The possible existence of an icy grain halo around cometary nuclei has been debated for a long time. Indeed, icy particles are likely to be lifted off the nucleus along with refractory particles during cometary activity. At small heliocentric distances () such icy grains are expected to have short lifetimes and thus to be difficult to detect from ground-based observations (Hanner 1981). On the other hand, indirect evidences exist for the presence of icy grains at large : for example, the production of water from some distant comets (A'Hearn et al. 1984), including C/1995 O1 (Hale-Bopp) (Biver et al. 1997), cannot be explained by free sublimation at the nucleus surface but rather from the sublimation of icy grains (Enzian et al. 1998; Prialnik 1998).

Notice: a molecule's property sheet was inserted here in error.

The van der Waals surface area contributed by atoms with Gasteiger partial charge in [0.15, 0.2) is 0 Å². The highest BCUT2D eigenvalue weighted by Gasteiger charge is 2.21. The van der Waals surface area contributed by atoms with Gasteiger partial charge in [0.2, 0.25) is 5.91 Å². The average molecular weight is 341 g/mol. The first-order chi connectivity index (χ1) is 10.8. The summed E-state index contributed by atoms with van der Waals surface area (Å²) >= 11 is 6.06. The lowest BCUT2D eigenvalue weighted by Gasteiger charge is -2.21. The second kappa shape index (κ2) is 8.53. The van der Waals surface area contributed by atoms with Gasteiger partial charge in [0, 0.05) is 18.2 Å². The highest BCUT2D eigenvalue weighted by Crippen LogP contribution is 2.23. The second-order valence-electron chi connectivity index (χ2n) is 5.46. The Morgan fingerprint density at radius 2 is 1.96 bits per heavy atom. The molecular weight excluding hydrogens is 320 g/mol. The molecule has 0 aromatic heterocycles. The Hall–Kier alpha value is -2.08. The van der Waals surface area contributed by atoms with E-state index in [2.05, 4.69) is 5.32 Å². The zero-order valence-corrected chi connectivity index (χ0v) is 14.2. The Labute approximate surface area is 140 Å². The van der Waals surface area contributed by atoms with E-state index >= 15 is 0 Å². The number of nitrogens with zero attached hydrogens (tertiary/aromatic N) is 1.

Although previous searches for the water ice feature around 3.1 µm were inconclusive (e.g., in C/1983 O1 ernis; Hanner 1984a), water ice was detected in comet C/1995 O1 (Hale Bopp) at AU from 1.50 and 2.04 µm absorption features (Davies et al. 1997). Other water ice features exist in the far-infrared at 44 and 65 µm. They have been observed in circumstellar shells ("Frosty Leo"; Omont et al. 1990), disks around young stars (HD 100546; Malfait et al. 1998), and protostars (e.g., RAFGL 7009S; Dartois et al. 1998).
We report here on observations of the 3.1, 44 and 65 µm water ice features in comet Hale-Bopp at AU from the Sun using the Infrared Space Observatory (ISO). We also investigate the continuum spectrum at 43-195 µm to constrain the dust size and production rate of large particles.
© European Southern Observatory (ESO) 1998
Online publication: September 30, 1998